Don't Trust Your HR Department? This Program Can Help

Photographed by Lauren Maccabbee.
When was the last time you faced an issue at work? Maybe it was getting talked down to by a superior, experiencing a micro-aggression, or witnessing inappropriate behavior at an office party. Whatever it was, did you feel you had someone to talk to about it? Or did you just let it slide?
Today’s workplace is not without its problems. Sexism is still rampant — only now many men feel uncomfortable engaging with or mentoring female colleagues in the wake of #MeToo. The wage gap hasn’t gotten any better, and many industries are still bafflingly homogenous. Workers across industries are feeling more burned out than ever. And, to top it all off, many employees feel they have nobody to turn to. In fact, as much as 80% of employees don’t trust their HR department.
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While the competence and effectiveness of an HR department varies greatly depending on the company, the fact is: Many employees need more support in dealing with workplace issues. And the need for support is especially pronounced for minority workers, including LGBTQ workers and workers of color. And while having a work spouse you can turn to is somewhat helpful, it’s not enough. Given this lack, one company is doing something about it.

Bravely is changing the workplace for the better

Bravely is a new platform that may be just what employees everywhere have been looking for. The platform, which first launched in 2017, allows employees to quickly and easily connect with a professional coach for a confidential conversation about whatever problems they might be dealing with at work. Their goal is to help workers feel supported and more comfortable dealing with issues they may have otherwise let slide, leading to happier workers.
If you’ve ever felt you needed someone to talk to about a challenge you were facing, or weren’t sure how to approach asking for a promotion, Bravely might be just the thing your workplace needs.
Courtesy of Bravely.
Bravely sessions follow a distinct four-step structure: Discovery, option identification, game planning, and role playing. This process allows users to identify a goal for the call, brainstorm different strategies for resolving an issue, identifying possible outcomes, and develop an action plan. If a situation involves a confrontation or conversation with a boss, manager, or a direct report, users can opt to rehearse a conversation to feel more empowered about approaching it in real life.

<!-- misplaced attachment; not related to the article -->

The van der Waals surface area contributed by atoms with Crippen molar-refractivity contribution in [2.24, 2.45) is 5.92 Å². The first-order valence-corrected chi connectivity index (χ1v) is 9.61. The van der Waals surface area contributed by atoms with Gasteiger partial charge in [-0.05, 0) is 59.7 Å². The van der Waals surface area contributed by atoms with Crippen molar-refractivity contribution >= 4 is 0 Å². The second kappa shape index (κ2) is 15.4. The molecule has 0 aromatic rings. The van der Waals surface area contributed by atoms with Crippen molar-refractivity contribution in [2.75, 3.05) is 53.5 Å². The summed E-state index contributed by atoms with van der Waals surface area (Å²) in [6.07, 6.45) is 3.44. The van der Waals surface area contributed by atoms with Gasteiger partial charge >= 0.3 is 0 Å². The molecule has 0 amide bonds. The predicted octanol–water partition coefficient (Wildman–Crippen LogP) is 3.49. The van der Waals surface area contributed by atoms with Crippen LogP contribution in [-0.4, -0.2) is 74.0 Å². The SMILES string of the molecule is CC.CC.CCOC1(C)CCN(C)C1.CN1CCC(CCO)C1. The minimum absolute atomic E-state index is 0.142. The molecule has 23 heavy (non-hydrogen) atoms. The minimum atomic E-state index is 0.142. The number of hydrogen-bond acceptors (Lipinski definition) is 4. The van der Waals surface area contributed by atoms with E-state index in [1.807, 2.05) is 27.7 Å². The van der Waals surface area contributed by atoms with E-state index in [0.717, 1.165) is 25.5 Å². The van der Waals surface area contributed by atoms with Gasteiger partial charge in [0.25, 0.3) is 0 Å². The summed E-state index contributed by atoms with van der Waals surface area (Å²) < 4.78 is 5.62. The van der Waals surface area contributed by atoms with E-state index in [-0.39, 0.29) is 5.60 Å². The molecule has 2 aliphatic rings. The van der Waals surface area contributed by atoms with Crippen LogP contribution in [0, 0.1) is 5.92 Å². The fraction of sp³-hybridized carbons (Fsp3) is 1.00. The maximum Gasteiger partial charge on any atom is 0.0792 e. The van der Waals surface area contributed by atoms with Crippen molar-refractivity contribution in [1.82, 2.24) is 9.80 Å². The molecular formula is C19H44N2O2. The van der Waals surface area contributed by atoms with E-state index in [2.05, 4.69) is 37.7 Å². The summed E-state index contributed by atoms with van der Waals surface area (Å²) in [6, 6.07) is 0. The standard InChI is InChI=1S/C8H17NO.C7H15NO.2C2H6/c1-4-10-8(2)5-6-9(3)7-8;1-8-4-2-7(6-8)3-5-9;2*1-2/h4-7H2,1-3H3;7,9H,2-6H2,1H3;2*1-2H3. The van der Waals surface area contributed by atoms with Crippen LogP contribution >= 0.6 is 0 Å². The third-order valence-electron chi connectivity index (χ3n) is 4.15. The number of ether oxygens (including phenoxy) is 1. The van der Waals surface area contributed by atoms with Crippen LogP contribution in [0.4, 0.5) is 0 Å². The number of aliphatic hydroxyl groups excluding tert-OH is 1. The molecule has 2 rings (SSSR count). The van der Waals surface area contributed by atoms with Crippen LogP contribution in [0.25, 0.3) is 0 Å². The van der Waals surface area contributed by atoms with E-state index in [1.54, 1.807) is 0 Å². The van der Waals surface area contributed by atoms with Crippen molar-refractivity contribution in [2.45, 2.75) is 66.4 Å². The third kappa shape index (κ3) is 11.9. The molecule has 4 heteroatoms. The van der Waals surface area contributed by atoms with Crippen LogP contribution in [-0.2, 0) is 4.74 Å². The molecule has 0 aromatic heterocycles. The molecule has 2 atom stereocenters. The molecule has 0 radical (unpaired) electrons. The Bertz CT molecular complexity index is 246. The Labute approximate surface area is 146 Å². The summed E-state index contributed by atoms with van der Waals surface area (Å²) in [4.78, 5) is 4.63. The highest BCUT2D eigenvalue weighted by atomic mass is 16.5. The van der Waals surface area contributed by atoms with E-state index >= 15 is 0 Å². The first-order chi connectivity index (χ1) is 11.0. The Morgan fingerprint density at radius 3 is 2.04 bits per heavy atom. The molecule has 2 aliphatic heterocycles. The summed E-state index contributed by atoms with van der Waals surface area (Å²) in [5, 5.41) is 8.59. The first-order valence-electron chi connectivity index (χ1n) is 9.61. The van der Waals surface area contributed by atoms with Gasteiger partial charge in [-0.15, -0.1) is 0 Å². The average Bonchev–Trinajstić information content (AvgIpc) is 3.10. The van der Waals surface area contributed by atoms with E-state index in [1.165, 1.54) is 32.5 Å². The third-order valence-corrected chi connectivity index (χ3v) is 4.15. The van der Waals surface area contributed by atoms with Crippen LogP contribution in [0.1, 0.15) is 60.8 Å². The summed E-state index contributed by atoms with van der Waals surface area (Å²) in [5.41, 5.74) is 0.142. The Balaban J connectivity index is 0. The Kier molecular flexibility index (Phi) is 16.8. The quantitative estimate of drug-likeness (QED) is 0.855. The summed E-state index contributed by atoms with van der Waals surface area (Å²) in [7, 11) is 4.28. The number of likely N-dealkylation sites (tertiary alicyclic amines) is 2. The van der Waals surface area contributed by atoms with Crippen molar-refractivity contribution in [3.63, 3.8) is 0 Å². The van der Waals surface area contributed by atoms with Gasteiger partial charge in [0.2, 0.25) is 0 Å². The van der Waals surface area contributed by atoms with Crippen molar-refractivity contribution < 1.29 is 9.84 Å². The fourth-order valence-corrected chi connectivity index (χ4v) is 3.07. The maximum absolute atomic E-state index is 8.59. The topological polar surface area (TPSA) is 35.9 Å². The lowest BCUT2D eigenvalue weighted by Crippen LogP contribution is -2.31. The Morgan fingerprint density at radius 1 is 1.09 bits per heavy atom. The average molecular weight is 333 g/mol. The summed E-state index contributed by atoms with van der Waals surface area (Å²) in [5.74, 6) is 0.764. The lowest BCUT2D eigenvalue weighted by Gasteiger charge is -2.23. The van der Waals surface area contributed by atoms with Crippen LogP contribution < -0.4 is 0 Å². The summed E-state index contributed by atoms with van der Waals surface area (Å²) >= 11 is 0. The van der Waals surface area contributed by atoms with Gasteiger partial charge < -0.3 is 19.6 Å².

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I talked to a Bravely Pro about a situation at work

I decided to try Bravely for myself, and made an appointment to speak with a Pro about a situation I was facing at work. Though I had already talked things through with my partner and a colleague, I was looking forward to talking to someone completely neutral.
Screenshot, Bravely.
Within the first five minutes, I felt completely at ease. I felt heard and validated, and I was able to talk through my plan of action. My Bravely pro was a skilled listener and made it evident he was carefully listening to and weighing out everything I shared with him.
Our call lasted just thirty five minutes, but by the time we hung up, I had a plan of action. I felt empowered and ready to take the next step. Since then, everything has been resolved, and Bravely played a huge role in helping things go smoothly.

How can you try Bravely?

Bravely has set out to help people thrive at work, and is doing just that. Currently, Bravely works directly with company HR departments to offer the service as a free benefit to employees. Bravely currently works with 25 companies, including Evernote and Zillow, with plans to expand. If an employee is interested in bringing Bravely on as a workplace benefit, they can refer the service to their company.
One thing is for certain: Support for employees is lacking. And, based on my experience, more workplaces need a neutral, third-party service like Bravely that supports employees and coaches them through difficult situations at work. If more companies offered a service like this, I’m certain the working world would look a whole lot different.
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